Friday, March 11, 2011

It's Raining, It's Pouring!

Bill McKenzie, editorial columnist for the Dallas Morning News, makes an astute and very important observation in his Opinion Blog post this past week...

"Rick Perry was up here in Dallas yesterday [Tuesday] telling a group that legislators shouldn't touch the Rainy Day Fund. It sounded like he thought lawmakers instead should use this opportunity to rearrange government."

"I don't know if the governor has been paying attention or not, but the headlines are daily reporting how legislators are trying to reshape things without hurting the state. So, no one is talking about expanding government.
They are, though, talking about using the Rainy Day Fund to spare people at the margins, keep schools from shortchanging kids and allow the state to keep growing. And those are Republicans saying that, including the heads of the top budget-writing committees."

"If Gov. Perry has a way to do all that without using the Rainy Day Fund, I'm sure those Republicans would like to hear his solutions..."

Evidence of what Bill was talking about is seen the testimony of the Texas State Comptroller's Susan Combs testimony earlier this month, the Republican State Comptroller as she appears before the House Appropriations Committee, chaired by Republican Representative from Waxahachie...
"The Texas comptroller told the House Appropriations Committee on Thursday that she can't imagine solving the current budget crisis through cuts alone."
"Susan Combs spoke at a hearing designed to be a reality check for conservatives who think the budget can be balanced by slashing state services. The current two-year budget cycle is $4.3 billion short and, under the Texas Constitution, that deficit must be made up by Aug. 31."
"The state is also facing another projected $27 billion shortfall in the next two-year budget, but that was not the subject of Thursday's hearing."
"Committee Chairman Jim Pitts, a Waxahachie Republican, asked Combs to testify after he introduced a bill to spend $4.3 billion from the state's Rainy Day Fund to cover the deficit. In opening Thursday's hearing, he tried to communicate the gravity of the problem, which left lawmakers silent and stone-faced."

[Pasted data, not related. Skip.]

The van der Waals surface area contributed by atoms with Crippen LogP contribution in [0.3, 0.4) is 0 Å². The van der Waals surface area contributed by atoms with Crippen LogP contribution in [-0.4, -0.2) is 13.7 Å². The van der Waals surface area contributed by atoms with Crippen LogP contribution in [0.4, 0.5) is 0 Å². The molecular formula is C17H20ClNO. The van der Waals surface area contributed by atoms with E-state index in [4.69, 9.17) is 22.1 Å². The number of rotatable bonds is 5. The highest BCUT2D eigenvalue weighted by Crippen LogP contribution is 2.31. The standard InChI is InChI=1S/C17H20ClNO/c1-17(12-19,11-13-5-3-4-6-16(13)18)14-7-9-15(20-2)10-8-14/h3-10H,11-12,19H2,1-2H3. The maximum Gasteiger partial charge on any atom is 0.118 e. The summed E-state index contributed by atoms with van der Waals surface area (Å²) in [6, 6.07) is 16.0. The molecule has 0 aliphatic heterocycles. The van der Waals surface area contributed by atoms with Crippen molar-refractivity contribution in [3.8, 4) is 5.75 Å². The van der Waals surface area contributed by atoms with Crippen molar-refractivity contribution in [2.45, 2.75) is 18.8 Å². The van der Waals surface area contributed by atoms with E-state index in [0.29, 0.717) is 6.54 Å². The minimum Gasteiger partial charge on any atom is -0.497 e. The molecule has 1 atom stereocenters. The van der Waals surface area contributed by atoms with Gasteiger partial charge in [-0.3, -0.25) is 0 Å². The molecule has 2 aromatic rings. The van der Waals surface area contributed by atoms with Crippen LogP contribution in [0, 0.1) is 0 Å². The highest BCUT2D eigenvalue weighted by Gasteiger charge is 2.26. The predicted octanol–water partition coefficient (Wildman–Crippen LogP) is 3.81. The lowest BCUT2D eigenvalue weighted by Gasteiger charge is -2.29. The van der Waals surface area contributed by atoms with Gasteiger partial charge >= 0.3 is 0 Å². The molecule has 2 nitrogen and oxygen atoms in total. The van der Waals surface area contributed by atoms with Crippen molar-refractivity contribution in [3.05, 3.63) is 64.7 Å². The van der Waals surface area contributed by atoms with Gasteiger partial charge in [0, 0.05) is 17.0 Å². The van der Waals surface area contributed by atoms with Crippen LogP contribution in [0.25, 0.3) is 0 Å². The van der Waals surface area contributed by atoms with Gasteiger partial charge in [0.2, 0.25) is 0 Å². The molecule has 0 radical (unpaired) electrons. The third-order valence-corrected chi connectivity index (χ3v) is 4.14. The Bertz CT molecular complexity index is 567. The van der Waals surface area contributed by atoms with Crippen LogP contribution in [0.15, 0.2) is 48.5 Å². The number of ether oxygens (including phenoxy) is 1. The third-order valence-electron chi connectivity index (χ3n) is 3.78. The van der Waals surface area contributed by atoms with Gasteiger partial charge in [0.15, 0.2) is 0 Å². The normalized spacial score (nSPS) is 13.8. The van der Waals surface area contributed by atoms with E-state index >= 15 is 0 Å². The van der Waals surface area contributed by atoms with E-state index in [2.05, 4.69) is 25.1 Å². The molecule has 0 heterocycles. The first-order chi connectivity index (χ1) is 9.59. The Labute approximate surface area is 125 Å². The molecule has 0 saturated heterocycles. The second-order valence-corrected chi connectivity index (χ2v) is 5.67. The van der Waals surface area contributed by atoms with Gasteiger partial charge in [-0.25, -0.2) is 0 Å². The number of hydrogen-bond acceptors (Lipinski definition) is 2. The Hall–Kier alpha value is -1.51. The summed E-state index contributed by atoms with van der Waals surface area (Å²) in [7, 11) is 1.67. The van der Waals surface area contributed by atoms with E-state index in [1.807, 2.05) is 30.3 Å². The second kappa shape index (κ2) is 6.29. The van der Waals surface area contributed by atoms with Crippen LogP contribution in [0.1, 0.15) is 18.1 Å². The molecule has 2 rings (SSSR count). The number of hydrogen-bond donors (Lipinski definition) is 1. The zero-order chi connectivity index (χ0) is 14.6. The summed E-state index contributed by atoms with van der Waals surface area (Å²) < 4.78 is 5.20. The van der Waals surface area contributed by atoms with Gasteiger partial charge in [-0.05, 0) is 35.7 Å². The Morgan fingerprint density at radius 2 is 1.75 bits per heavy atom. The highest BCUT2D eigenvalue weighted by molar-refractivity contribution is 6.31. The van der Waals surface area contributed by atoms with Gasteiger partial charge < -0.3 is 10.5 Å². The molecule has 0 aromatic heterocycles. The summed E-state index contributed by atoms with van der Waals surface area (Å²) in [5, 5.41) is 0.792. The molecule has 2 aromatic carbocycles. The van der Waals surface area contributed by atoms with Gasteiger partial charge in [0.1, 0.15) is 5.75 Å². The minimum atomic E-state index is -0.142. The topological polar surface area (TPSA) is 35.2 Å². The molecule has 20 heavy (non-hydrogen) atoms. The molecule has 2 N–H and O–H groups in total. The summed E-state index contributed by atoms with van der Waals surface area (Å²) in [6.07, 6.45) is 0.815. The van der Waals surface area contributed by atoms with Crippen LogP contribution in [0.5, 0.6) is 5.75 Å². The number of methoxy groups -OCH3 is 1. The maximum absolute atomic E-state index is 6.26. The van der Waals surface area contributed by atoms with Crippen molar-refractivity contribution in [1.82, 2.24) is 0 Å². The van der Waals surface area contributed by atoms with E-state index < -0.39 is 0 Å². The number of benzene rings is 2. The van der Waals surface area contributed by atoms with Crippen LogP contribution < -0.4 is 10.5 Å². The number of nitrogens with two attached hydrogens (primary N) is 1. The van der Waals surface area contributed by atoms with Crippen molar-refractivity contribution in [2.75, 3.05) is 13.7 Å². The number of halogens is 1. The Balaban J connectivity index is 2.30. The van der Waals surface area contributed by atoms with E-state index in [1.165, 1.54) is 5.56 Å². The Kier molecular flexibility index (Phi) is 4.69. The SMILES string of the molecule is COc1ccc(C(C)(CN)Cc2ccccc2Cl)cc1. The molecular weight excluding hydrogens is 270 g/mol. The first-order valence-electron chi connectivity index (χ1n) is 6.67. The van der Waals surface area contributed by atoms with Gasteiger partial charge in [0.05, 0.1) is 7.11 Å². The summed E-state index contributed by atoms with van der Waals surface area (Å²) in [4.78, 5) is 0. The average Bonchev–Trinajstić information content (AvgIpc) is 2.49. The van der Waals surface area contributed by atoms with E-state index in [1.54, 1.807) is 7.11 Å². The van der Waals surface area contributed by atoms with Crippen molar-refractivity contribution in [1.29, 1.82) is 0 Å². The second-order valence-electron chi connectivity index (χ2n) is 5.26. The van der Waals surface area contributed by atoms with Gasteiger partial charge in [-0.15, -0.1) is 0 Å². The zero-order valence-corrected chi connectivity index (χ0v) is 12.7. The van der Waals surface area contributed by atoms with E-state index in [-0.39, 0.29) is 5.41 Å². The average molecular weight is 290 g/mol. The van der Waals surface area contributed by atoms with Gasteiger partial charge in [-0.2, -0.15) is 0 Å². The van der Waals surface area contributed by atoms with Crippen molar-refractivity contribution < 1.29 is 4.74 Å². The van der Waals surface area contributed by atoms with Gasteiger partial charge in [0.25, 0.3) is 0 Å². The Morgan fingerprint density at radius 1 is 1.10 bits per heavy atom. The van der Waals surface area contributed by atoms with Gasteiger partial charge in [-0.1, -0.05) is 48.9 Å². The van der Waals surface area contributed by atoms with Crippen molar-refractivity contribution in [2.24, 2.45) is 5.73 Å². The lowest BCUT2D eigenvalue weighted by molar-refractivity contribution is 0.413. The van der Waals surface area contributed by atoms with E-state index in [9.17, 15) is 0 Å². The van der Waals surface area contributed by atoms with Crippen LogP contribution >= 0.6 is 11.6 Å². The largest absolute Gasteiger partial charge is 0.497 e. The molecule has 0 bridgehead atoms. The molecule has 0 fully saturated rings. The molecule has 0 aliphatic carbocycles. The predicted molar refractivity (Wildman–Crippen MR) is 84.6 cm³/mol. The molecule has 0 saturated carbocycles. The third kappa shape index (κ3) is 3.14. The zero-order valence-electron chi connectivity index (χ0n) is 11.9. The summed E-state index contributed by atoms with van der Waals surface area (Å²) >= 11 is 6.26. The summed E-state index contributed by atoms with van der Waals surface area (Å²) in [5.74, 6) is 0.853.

"The budget adopted by the Legislature last session, and signed by the governor, exceeded the comptroller's measure of available revenue," Pitts said. "This committee, and this Legislature, has very limited options: the use of the Rainy Day Fund, further reductions ... or deferring payments into the next biennium."
"While Combs never called on the committee to dip into the Rainy Day Fund, she presented a detailed history of how it had been used in the past and how spending it would not hurt the state's credit rating. She also examined the other options."
""I don't know how you can get to $4.3 billion in cuts," Combs said. She warned that even if the recession ends, that doesn't mean revenues will return to levels seen in 2005, when the Texas economy was booming."
"When some lawmakers tried to compare the situation to 2003, the last time they tapped the Rainy Day Fund, the Democratic vice chair chastened them."
""I wish this was 2003. But if anyone tries to compare 2003 to what we are going through now, and saying they are similar, you are not facing reality," said state Rep. Sylvester, D-Houston. "This situation is far worse.""
There are other, sensible, long term solutions to Texas' budget woes - but in the short term, will someone please tell our Governor 'it's raining!'!

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